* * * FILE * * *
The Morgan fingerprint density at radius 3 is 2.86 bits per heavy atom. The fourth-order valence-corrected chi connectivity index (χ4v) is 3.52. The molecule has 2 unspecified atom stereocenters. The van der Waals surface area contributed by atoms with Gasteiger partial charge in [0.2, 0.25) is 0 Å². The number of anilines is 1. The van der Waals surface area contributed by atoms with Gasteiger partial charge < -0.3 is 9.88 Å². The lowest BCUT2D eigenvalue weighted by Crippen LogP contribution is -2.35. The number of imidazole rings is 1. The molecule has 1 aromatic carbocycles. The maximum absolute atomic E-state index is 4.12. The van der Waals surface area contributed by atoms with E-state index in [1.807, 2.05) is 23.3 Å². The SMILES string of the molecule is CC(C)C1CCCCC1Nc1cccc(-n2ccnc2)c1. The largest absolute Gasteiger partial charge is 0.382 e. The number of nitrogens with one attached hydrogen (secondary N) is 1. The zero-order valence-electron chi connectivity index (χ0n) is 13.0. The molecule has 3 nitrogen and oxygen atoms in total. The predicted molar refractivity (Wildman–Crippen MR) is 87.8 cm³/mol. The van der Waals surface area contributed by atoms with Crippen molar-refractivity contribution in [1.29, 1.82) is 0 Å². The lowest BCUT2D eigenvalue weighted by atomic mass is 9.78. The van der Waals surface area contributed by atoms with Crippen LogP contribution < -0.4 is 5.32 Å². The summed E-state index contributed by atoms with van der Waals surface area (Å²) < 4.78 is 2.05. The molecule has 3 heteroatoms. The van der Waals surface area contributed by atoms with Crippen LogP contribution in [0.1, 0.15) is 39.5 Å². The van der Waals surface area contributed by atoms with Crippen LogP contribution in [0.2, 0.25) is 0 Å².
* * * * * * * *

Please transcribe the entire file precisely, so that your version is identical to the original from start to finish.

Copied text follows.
The Morgan fingerprint density at radius 3 is 2.86 bits per heavy atom. The fourth-order valence-corrected chi connectivity index (χ4v) is 3.52. The molecule has 2 unspecified atom stereocenters. The van der Waals surface area contributed by atoms with Gasteiger partial charge in [0.2, 0.25) is 0 Å². The number of anilines is 1. The van der Waals surface area contributed by atoms with Gasteiger partial charge < -0.3 is 9.88 Å². The lowest BCUT2D eigenvalue weighted by Crippen LogP contribution is -2.35. The number of imidazole rings is 1. The molecule has 1 aromatic carbocycles. The maximum absolute atomic E-state index is 4.12. The van der Waals surface area contributed by atoms with E-state index in [1.807, 2.05) is 23.3 Å². The SMILES string of the molecule is CC(C)C1CCCCC1Nc1cccc(-n2ccnc2)c1. The largest absolute Gasteiger partial charge is 0.382 e. The number of nitrogens with one attached hydrogen (secondary N) is 1. The zero-order valence-electron chi connectivity index (χ0n) is 13.0. The molecule has 3 nitrogen and oxygen atoms in total. The predicted molar refractivity (Wildman–Crippen MR) is 87.8 cm³/mol. The van der Waals surface area contributed by atoms with Crippen molar-refractivity contribution in [1.29, 1.82) is 0 Å². The lowest BCUT2D eigenvalue weighted by atomic mass is 9.78. The van der Waals surface area contributed by atoms with Crippen LogP contribution < -0.4 is 5.32 Å². The summed E-state index contributed by atoms with van der Waals surface area (Å²) < 4.78 is 2.05. The molecule has 3 heteroatoms. The van der Waals surface area contributed by atoms with Crippen LogP contribution in [0.1, 0.15) is 39.5 Å². The van der Waals surface area contributed by atoms with Crippen LogP contribution in [0.2, 0.25) is 0 Å².